Dropbox's original YC application


Company name:


Company url, if any:


If you have a demo, what's the url? For non-software, demo can be a video.

(Please don't password protect it; just use an obscure url.)

Here's a screencast that I'll also put up on news.yc: http://www.getdropbox.com/screencast/ If you do have a Windows box or two, here's the latest build: http://www.getdropbox.com/u/2/DropboxInstaller.exe

What is your company going to make?

Dropbox synchronizes files across your/your team's computers. It's much better than uploading or email, because it's automatic, integrated into Windows, and fits into the way you already work. There's also a web interface, and the files are securely backed up to Amazon S3. Dropbox is kind of like taking the best elements of subversion, trac and rsync and making them "just work" for the average individual or team. Hackers have access to these tools, but normal people don't. It's currently in private beta and I add batches of people every few days.

There are lots of interesting possible features. One is syncing Google Docs/Spreadsheets (or other office web apps) to local .doc and .xls files for offline access, which would be strategically important as few web apps deal with the offline problem.


YC usernames of all founders, including you, dhouston, separated by spaces. (That's usernames, not given names: "bksmith," not "Bob Smith." If there are 3 founders, there should be 3 tokens in this answer.)


YC usernames of all founders, including you, dhouston, who will live in the Bay Area June through August 2007 if we fund you. (Again, that's usernames, not given names.)


For each founder, please list (separate line for each item): YC username; name; age; year of graduation, school, degree (unfinished in parens) and subject for each degree; email address; personal url, github url, linkedin url, facebook id, twitter id; employer and title for previous jobs. List the main contact first. Separate founders with blank lines. Put an asterisk before the name of anyone not able to move to the Bay Area.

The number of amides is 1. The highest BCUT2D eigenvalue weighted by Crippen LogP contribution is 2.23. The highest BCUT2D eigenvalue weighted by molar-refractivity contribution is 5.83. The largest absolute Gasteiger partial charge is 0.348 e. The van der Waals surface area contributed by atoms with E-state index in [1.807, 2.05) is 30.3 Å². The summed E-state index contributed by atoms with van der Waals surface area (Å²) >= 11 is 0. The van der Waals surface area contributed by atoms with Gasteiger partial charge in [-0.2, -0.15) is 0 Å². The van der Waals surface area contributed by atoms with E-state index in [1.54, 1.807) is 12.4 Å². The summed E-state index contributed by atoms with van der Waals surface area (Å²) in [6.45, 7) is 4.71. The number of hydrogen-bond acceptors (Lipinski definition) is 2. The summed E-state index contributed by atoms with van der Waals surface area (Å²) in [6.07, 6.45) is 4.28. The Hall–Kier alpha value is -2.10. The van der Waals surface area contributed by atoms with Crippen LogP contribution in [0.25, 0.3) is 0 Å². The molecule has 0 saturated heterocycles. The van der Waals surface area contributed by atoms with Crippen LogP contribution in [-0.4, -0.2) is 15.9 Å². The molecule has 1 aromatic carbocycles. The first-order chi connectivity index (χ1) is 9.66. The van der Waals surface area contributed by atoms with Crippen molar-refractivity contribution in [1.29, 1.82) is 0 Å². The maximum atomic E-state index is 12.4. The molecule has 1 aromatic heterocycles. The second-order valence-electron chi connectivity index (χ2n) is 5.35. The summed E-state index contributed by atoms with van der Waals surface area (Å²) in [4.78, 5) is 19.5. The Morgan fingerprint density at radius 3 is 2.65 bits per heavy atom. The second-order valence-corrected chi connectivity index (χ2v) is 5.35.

dhouston; Drew Houston; 24; 2006, MIT, SB computer science; ; --; Bit9, Inc (went full time to part time 1/07; leaving in May) - project lead/software engineer

Although I'm working with other people on Dropbox, strictly speaking I'm the only founder right now. My friend Jeff Mancuso, a great hacker, Stanford grad and creator of Sftpdrive (http://www.sftpdrive.com) is putting together a Mac port, but can't join as a founder right now as a former cofounder of his started an extremely similar company called Sharpcast. My friend and roommate Tom Hoover from MIT is helping out too, but he works with me at Bit9, and a non-solicit clause in my employment contract prevents me from recruiting him (and the VP Eng explicitly told me not to recruit him.)

In any case, I have several leads, have been networking aggressively, and fully intend to get someone else on board -- another good hacker and/or a more sales-oriented guy (e.g. the role Matt fills at Xobni). I'm aware that the odds aren't good for single founders, and would rather work with other people anyway.

Please tell us in one or two sentences about the most impressive thing other than this startup that each founder has built or achieved.

Drew - Programming since age 5; startups since age 14; 1600 on SAT; started profitable online SAT prep company in college (accoladeprep.com). For fun last summer reverse engineered the software on a number of poker sites and wrote a real-money playing poker bot (it was about break-even; see screenshot url later in the app.)

Please tell us about an interesting project, preferably outside of class or work, that two or more of you created together. Include urls if possible.